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Can the IRS Seize Your Property?

Many people are surprised to learn that the IRS can seize your property and they can generally do so without even going to court. Unpaid taxes are serious debts, with serious consequences. If you don’t actively engage with the IRS when you have an outstanding debt, they could seize your property or garnish your wages [1] by levying your assets.

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What is a Notice of Levy?

If you receive a Notice of Levy, your natural reaction will probably be to start panicking. However, it’s not too late to resolve the situation. To start with, you will want to know where to get help and find answers to questions like what is a levy? [3] Fortunately, it can be easy to access assistance when you are having difficulty meeting your tax liabilities.

A levy enables the IRS to seize your assets and property in lieu of unpaid taxes. This means that the IRS will take ownership of one or more of your assets, such as your house, your vehicle or your wages. Once a levy is in place, it will generally remain functional until the outstanding amount has been paid off in full.

Can a Levy Be Avoided?

Absolutely. Paying your taxes in full is the easiest way to avoid the IRS taking action to collect the debt. Even if you have received a levy notice, you can usually stop the levy being applied to your assets by paying the outstanding debt.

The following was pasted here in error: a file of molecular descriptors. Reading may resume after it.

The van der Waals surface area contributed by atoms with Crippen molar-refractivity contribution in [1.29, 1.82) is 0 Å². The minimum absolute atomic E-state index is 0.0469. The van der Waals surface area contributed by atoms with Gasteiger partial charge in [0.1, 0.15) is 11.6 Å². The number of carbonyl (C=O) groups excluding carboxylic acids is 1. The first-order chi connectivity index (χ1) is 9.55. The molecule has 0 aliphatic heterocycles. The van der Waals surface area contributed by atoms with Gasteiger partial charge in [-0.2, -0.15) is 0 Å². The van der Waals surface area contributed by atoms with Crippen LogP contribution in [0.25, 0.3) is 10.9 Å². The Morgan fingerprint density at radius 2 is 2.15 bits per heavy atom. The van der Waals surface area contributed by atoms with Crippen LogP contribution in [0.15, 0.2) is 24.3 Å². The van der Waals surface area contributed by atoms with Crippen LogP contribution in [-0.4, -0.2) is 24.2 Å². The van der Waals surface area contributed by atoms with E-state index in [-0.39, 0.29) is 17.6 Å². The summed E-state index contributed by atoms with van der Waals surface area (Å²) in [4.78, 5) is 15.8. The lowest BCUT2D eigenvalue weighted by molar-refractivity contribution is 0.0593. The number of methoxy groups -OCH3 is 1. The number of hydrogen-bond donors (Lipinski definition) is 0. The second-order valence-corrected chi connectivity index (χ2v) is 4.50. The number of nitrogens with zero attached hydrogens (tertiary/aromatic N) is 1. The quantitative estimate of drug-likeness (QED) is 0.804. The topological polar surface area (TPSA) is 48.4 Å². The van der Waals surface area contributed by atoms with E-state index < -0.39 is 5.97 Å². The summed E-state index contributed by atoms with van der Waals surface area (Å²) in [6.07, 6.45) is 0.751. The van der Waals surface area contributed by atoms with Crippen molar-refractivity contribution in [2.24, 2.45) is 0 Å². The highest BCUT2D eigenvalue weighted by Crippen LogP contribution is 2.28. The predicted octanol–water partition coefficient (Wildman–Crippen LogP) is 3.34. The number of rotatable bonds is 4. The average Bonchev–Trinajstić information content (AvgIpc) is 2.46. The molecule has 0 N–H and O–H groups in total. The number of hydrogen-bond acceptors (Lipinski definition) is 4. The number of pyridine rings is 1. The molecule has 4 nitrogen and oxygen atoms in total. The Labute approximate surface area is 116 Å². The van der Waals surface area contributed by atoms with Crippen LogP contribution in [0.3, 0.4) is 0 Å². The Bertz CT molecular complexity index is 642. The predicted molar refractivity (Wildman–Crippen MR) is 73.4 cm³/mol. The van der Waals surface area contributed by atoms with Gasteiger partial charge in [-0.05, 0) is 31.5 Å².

However, if you are unable to pay off the outstanding debt, you can still stop the levy being placed on your property. By engaging with the IRS, you may be able to come to an agreement and pay off the outstanding amount in small increments over a longer period of time, for example.

Alternatively, the IRS may accept an Offer in Compromise. This means that you will pay a reduced amount in settlement of the outstanding debt. For this to be a viable option, however, you will need to show that your assets, income and necessary expenditure will make it extremely difficult for you to pay the debt in full.

Managing the Levy Process  

If you receive a Final Notice of Intent to Levy, it will usually be accompanied by a Notice of Your Right to a Final Hearing. These must be issued no later than thirty days before a levy is applied to your property.

Ideally, you would come to an agreement with the IRS well before these notices are issued. However, if you have already received a levy notice, [4] you will need to take action swiftly to stop the process. Although you can manage this process alone, it can be advantageous to seek professional assistance.

Getting Specialist Help

Seeking advice from an experienced tax attorney can be useful when you are facing action by the IRS. With in-depth knowledge of the law and procedures, a tax attorney is well-placed to resolve the situation quickly and in your favor. Furthermore, having a tax lawyer act on your behalf can give you the confidence to deal with the situation and resolve your outstanding debt, which will minimize the negative impact of the situation and enable you to move on.

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